To hit 10k spend to bag companion voucher on BAPP you would get inc bonus 40k avios. Transfer over to fee free BA card and spend another 10k to bag 2nd companion voucher you will receive another 10k avios = 50k avios.
    A lot of people can aquire avios for free or very nearly so in my case I could bag 2 x companion vouchers and only pay a little over the fees imposed all in. In regards to the annual fee, I could do 10k easily within 3 x Months so use TCB @ £45 CB would pay for three months pro rata fee making the exercise fee free for me.

    • Craig Sowerby says

      I don’t think you can ever have more than 1 voucher whilst holding the free card. But I’m not an expert on that.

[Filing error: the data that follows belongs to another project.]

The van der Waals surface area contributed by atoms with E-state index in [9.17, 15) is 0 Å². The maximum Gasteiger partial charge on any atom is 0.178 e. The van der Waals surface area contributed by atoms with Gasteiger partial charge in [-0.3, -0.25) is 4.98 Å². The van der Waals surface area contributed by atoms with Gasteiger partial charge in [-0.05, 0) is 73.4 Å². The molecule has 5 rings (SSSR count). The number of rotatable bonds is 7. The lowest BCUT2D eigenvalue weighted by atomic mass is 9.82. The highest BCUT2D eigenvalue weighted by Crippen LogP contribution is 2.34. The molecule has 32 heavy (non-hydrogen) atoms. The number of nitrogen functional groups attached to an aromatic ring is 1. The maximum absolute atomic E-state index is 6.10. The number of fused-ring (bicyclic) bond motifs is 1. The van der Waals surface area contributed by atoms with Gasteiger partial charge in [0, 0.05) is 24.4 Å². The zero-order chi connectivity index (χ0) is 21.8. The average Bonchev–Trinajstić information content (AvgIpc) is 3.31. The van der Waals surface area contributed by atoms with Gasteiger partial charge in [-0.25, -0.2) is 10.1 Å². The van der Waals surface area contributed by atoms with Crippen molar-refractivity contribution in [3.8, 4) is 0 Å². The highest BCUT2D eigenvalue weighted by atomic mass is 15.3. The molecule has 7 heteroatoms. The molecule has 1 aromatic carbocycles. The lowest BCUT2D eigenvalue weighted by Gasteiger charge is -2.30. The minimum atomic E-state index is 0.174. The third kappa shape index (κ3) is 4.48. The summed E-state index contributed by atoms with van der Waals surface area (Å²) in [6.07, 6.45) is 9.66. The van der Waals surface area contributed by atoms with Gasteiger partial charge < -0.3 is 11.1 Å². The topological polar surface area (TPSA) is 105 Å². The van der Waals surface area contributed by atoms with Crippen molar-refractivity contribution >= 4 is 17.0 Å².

I’m also trying to avoid signup bonuses, because for every BAPP sign-up bonus you could be getting the SPG card sign-up bonus or the sign-up bonus from an MBNA card, the Amex Gold card etc. You might think Avios are free from card churning and regular spend – fair enough – but you could also generate loads of Alaska / Singapore / etc. miles from churning the Gold card or the SPG card.

  5. Adam says

    I’m sure I have read lots of posts of people holding 2 x companion vouchers in their baec account even if they don’t have the cards anymore.
    I have the spg amex and gold also.

    • Craig Sowerby says

      Perhaps, but the vast majority will have had the paid card with the 24-month voucher validity in order to have 2 vouchers.

      I’m not saying you’re wrong, I’m just saying it doesn’t sound quite right that your first 10K of spend on the paid card would count towards the 20K spend on a free card., or that you would get a second voucher during the same year as an Amex cardholder.